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Thread: Ship Carving and Lettering

  1. #1
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    Default Ship Carving and Lettering

    Well Bunch,
    Here is a new post that is done to possibly make carving and or painting a boat name a pleasure rather than a scary challenge! All manner of the arts involved will be covered as best I am able to.

    While new systems are constantly popping up such as computer designed layouts and vinyl letters. Still, in my humble opinion, there is still room for work that is done by the human hand rather than a computer when it comes to this art form. So, this well worn old geezer will attempt to remove the mystery of the art form of hand carved and hand painted ship carving, gold leaf and painted letters for those of us who love of that which comes from the heart, mind and hand of man!
    Cheers,
    Jay aka Bird
    Last edited by Jay Greer; 07-03-2019 at 11:06 AM.

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    Default Re: Ship Carving and Lettering

    I think I have gotten this straightened out now. So, this site is now open for questions and insults!
    Jay

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    Default Re: Ship Carving and Lettering

    Sorry guys, that I pushed the wrong Button when I posted the new thread on Boat art and carving.
    So, this will be the other as I am not able to open the other. Here is the very first carved sign I ever made. That was over sixty years ago. Last year it came back to my shop for a fresh up. It was made of white pine and was carved entirely by free hand routing in a rustic pattern. Later I came up with the Idea of sand blasting copy as it was simpler than free hand or router carving copy. This was based on making jelly jar glasses for my parents at Christmas when I was in grammer school. It was a matter of masking off the glasses and cutting a pattern to be sand blasted. It proved to work fine on wood and so the sand blasted wooden sign was born in California. My partner Walter Methner and I did a lot of business all over the world until the process caught on and everybody was doing it.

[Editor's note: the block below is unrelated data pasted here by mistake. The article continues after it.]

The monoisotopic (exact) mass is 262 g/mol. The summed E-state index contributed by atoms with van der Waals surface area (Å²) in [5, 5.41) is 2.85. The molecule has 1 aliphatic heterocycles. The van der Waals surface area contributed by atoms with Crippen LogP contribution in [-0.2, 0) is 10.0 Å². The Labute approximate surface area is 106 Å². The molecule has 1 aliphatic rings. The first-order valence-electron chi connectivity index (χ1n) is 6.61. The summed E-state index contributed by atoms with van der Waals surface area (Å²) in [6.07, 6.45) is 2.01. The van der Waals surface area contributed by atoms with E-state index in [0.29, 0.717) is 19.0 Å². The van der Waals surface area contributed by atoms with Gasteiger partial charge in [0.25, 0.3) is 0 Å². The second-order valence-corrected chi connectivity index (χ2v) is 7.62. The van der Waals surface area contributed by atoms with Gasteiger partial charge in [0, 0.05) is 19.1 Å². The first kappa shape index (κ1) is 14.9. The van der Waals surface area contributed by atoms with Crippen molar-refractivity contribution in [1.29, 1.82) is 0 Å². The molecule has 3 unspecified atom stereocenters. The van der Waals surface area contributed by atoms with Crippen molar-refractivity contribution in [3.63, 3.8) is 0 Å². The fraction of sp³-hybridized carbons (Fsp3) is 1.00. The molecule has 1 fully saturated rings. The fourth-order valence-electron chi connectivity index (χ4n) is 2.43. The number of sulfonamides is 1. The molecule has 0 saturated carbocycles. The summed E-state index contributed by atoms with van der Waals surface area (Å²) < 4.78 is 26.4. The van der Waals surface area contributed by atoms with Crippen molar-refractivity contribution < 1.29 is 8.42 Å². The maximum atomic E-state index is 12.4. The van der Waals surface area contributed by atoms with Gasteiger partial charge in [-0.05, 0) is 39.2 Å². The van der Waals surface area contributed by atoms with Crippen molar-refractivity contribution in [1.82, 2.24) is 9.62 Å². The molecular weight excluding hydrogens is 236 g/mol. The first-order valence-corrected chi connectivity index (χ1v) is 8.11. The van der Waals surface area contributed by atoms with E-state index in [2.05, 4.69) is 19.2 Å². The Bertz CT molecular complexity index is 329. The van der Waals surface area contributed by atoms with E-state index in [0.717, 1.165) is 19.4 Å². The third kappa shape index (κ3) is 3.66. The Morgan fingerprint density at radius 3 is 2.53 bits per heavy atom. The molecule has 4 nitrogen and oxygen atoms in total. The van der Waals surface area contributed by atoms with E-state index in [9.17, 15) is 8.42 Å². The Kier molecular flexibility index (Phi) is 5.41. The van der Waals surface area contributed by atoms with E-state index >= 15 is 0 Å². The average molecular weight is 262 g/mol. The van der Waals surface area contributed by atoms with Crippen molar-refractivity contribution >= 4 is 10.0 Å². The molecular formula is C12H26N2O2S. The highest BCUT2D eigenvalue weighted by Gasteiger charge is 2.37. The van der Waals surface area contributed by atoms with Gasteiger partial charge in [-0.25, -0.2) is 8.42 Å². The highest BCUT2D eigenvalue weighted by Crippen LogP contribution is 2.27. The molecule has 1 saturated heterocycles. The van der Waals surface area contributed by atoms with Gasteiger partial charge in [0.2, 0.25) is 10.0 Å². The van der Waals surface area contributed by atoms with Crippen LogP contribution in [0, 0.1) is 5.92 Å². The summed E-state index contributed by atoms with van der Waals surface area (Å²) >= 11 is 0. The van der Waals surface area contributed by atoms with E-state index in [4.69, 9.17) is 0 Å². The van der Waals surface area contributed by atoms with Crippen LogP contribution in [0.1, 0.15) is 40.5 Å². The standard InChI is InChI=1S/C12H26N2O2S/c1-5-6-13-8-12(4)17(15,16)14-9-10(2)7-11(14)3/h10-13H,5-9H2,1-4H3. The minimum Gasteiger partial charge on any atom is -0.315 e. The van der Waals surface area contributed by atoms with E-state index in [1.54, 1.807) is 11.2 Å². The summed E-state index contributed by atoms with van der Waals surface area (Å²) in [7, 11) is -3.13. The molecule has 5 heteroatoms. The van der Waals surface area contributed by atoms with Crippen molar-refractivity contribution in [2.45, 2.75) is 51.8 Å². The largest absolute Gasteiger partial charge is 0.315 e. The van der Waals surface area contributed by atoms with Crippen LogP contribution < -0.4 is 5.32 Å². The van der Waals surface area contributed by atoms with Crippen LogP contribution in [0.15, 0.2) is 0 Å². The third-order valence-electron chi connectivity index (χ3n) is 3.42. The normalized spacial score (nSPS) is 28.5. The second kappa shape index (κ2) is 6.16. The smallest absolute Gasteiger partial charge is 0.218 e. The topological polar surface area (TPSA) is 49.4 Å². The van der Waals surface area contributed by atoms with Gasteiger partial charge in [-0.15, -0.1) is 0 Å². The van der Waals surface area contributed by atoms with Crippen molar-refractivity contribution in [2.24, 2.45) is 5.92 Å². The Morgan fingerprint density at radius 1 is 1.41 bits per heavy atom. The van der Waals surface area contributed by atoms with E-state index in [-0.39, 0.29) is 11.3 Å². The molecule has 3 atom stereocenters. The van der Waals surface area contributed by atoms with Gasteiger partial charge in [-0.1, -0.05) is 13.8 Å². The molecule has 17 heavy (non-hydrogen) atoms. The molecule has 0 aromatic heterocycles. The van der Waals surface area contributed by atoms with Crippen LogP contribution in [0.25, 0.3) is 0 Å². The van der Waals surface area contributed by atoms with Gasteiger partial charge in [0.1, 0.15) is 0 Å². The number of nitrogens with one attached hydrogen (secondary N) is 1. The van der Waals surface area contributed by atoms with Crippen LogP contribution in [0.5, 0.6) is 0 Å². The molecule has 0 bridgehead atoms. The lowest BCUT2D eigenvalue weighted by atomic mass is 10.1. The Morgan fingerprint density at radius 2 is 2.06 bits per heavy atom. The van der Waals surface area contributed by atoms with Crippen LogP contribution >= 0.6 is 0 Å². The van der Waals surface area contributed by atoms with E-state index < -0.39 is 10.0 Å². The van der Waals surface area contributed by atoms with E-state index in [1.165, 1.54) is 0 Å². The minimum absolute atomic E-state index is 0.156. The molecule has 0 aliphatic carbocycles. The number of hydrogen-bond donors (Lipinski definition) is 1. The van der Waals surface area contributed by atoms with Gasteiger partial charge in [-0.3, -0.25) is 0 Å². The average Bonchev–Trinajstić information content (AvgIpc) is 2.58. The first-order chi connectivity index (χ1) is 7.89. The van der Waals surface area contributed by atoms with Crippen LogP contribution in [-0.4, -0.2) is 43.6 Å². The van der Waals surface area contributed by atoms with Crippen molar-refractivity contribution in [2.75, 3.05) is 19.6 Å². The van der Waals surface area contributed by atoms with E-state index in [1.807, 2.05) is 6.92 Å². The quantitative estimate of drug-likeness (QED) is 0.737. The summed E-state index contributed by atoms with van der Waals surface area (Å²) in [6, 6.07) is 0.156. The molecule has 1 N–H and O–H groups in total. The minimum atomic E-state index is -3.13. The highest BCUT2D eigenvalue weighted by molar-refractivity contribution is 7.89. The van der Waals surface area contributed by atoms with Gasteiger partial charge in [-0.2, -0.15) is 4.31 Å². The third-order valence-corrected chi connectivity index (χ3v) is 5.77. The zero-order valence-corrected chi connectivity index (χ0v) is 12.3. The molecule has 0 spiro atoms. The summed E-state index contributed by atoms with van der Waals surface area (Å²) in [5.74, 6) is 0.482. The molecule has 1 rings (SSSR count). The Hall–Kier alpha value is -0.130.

Jay
    Last edited by Jay Greer; 07-01-2019 at 09:10 PM.

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    Default Re: Ship Carving and Lettering

    Looking forward to this Jay!!

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    Default Re: Ship Carving and Lettering

    Thanks Jay, a brilliant thread and I would like some content in the font you used on “ Taleisin” transom and using a v-groove tool please, if you’re taking requests. One day Ill carve my boats name board ( on problem is I don’t have a flat transom so it’ll be a steam bent piece) I’m wondering how to form the curves of the letter R for one and keeping the straight legs nice and even, and forming the serifs. Just about all of it!!!
    Thanks

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    Default Re: Ship Carving and Lettering

    Here is a bit of pattern work I did for the Wooden Boat foundation long ago. This was carved in wax. We made up eighty by vestment casting for the Treasure hunt that was held at the Catalina Island Isthmus in 78. This was sponsored by Pusser's Rum and a good party with BBQed Ribs, Garlic bread and BBQ beans was enjoyed by all! Pussers donated ten cases of rum for this one! I am trying to remember if the map to the buried treasure chest that contained the plaques and some of the rum was mapped by counting steps to landmarks or by stagger stagger fall. Maybe it was stagger fall fall stager fall! It was a grand party!